Comparing biochar- and bentonite-supported Fe-based catalysts for selective degradation of antibiotics: Mechanisms and pathway.

Affiliation

State Key Laboratory of Biogeology and Environmental Geology, China University of Geosciences, Beijing, 100083, China; School of Earth Sciences and Resources, China University of Geosciences, Beijing, 100083, China. Electronic address: [Email]

Abstract

The selective degradation of recalcitrant antibiotics into byproducts with low toxicity and high biodegradability has been increasingly popular using peroxymonosulfate (PMS) based advanced oxidation processes (AOPs). In this paper, two Fe-based heterogeneous catalysts, bentonite supported Fe-Ni composite (BNF) and biochar-supported Fe composite (Fe/C), were tailored and comprehensively characterized for distinctive physicochemical properties, crystalline structures, and interfacial behaviors. Two widely used antibiotics, sulfapyridine (SPY) and oxytetracycline (OTCs) at their common concentrations in pharmaceutical wastewaters (250 and 10 mg L-1) were tested for degradation in three PMS-based oxidation processes, i.e., PMS, PMS-BNF, and PMS-Fe/C, respectively. Results demonstrated that a large amount of PMS (10 and 1 mM) could effectively remove SPY (0.385 min-1, 100% removal) and OTC (2.737 min-1, 100% removal) via1O2 derived from PMS self-decomposition and non-radical pathway, respectively. Additional Fe-based catalysts (0.5 g L-1 Fe/C and BNF) significantly reduced the PMS consumption (1 and 0.25 mM) and accelerated the reaction rate (1.08 and 5.05 min-1) of SPY and OTC removal. Moreover, the supplementary catalysts shifted the degradation route. The biochar matrix in Fe/C composite contributed to predominant interaction with PMS forming 1O2, which preferably attacked SPY via hydroxylation. In contrast, the redox-active Fe-Ni pairs induced SO4- formation, which could selectively degrade OTC through decarboxylation. Thus, these results are conducive to tailoring advanced yet low-cost heterogeneous catalysts for eco-friendly treatment of antibiotics-rich industrial wastewaters.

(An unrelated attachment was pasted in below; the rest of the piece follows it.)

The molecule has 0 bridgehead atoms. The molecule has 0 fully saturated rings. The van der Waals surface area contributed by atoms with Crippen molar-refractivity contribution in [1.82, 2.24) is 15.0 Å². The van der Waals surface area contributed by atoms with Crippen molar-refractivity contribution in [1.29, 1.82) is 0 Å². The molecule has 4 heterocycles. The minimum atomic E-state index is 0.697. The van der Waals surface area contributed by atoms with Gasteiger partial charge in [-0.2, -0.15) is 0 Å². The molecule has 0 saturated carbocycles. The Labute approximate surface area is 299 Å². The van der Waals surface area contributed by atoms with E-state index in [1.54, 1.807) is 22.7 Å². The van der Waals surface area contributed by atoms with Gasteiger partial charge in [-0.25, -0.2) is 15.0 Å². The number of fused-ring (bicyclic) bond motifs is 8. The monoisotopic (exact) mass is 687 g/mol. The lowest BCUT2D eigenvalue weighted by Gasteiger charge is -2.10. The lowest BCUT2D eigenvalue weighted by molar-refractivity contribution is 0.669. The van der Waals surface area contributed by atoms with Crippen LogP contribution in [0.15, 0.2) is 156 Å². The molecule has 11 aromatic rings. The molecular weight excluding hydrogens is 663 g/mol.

Keywords

Antibiotics degradation,Clay mineral,Engineered biochar,Fe-carbon composites,Peroxymonosulfate oxidation,Sustainable wastewater treatment,

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